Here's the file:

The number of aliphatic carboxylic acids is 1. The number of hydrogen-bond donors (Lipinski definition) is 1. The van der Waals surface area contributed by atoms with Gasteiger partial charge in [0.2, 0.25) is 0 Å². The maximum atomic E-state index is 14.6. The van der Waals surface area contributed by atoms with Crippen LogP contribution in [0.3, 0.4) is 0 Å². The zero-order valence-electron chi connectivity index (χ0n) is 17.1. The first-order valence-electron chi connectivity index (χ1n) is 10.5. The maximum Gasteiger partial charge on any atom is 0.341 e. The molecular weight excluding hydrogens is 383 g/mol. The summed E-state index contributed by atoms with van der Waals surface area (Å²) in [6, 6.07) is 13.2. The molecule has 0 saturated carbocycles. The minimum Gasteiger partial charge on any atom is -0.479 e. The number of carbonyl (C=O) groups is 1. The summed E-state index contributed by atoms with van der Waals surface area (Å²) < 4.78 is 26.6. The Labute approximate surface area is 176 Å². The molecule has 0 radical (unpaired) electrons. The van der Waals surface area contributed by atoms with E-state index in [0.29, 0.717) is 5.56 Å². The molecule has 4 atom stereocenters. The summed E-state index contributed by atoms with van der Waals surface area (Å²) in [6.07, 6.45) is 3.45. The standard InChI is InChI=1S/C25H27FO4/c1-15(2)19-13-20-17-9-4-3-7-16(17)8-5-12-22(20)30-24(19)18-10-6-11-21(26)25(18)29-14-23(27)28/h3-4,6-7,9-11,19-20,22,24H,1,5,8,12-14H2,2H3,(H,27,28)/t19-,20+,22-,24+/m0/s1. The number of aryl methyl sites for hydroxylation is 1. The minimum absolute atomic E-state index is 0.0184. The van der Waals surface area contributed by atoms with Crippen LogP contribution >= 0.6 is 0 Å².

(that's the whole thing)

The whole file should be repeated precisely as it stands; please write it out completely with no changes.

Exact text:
The number of aliphatic carboxylic acids is 1. The number of hydrogen-bond donors (Lipinski definition) is 1. The van der Waals surface area contributed by atoms with Gasteiger partial charge in [0.2, 0.25) is 0 Å². The maximum atomic E-state index is 14.6. The van der Waals surface area contributed by atoms with Crippen LogP contribution in [0.3, 0.4) is 0 Å². The zero-order valence-electron chi connectivity index (χ0n) is 17.1. The first-order valence-electron chi connectivity index (χ1n) is 10.5. The maximum Gasteiger partial charge on any atom is 0.341 e. The molecular weight excluding hydrogens is 383 g/mol. The summed E-state index contributed by atoms with van der Waals surface area (Å²) in [6, 6.07) is 13.2. The molecule has 0 saturated carbocycles. The minimum Gasteiger partial charge on any atom is -0.479 e. The number of carbonyl (C=O) groups is 1. The summed E-state index contributed by atoms with van der Waals surface area (Å²) < 4.78 is 26.6. The Labute approximate surface area is 176 Å². The molecule has 0 radical (unpaired) electrons. The van der Waals surface area contributed by atoms with E-state index in [0.29, 0.717) is 5.56 Å². The molecule has 4 atom stereocenters. The summed E-state index contributed by atoms with van der Waals surface area (Å²) in [6.07, 6.45) is 3.45. The standard InChI is InChI=1S/C25H27FO4/c1-15(2)19-13-20-17-9-4-3-7-16(17)8-5-12-22(20)30-24(19)18-10-6-11-21(26)25(18)29-14-23(27)28/h3-4,6-7,9-11,19-20,22,24H,1,5,8,12-14H2,2H3,(H,27,28)/t19-,20+,22-,24+/m0/s1. The number of aryl methyl sites for hydroxylation is 1. The minimum absolute atomic E-state index is 0.0184. The van der Waals surface area contributed by atoms with Crippen LogP contribution >= 0.6 is 0 Å².